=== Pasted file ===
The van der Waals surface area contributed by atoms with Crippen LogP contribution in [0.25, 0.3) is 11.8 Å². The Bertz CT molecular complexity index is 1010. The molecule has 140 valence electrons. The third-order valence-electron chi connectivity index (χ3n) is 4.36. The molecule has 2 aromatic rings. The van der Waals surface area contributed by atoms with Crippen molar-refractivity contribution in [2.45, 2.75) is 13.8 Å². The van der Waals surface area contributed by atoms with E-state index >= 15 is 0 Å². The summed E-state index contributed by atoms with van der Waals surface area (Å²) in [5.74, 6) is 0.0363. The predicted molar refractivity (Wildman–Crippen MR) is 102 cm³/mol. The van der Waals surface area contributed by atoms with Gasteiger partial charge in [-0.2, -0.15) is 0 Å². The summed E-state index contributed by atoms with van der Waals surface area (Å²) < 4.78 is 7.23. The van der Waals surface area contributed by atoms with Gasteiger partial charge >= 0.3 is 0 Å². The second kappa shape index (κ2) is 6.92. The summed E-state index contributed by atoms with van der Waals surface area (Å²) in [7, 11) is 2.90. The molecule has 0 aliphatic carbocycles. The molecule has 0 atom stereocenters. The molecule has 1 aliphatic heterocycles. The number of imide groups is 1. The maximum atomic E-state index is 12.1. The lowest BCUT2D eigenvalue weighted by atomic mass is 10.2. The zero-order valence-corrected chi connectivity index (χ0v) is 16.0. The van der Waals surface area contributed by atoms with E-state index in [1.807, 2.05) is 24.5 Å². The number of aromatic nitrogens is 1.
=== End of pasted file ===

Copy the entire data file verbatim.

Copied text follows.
The van der Waals surface area contributed by atoms with Crippen LogP contribution in [0.25, 0.3) is 11.8 Å². The Bertz CT molecular complexity index is 1010. The molecule has 140 valence electrons. The third-order valence-electron chi connectivity index (χ3n) is 4.36. The molecule has 2 aromatic rings. The van der Waals surface area contributed by atoms with Crippen molar-refractivity contribution in [2.45, 2.75) is 13.8 Å². The van der Waals surface area contributed by atoms with E-state index >= 15 is 0 Å². The summed E-state index contributed by atoms with van der Waals surface area (Å²) in [5.74, 6) is 0.0363. The predicted molar refractivity (Wildman–Crippen MR) is 102 cm³/mol. The van der Waals surface area contributed by atoms with Gasteiger partial charge in [-0.2, -0.15) is 0 Å². The summed E-state index contributed by atoms with van der Waals surface area (Å²) < 4.78 is 7.23. The van der Waals surface area contributed by atoms with Gasteiger partial charge >= 0.3 is 0 Å². The second kappa shape index (κ2) is 6.92. The summed E-state index contributed by atoms with van der Waals surface area (Å²) in [7, 11) is 2.90. The molecule has 0 aliphatic carbocycles. The molecule has 0 atom stereocenters. The molecule has 1 aliphatic heterocycles. The number of imide groups is 1. The maximum atomic E-state index is 12.1. The lowest BCUT2D eigenvalue weighted by atomic mass is 10.2. The zero-order valence-corrected chi connectivity index (χ0v) is 16.0. The van der Waals surface area contributed by atoms with E-state index in [1.807, 2.05) is 24.5 Å². The number of aromatic nitrogens is 1.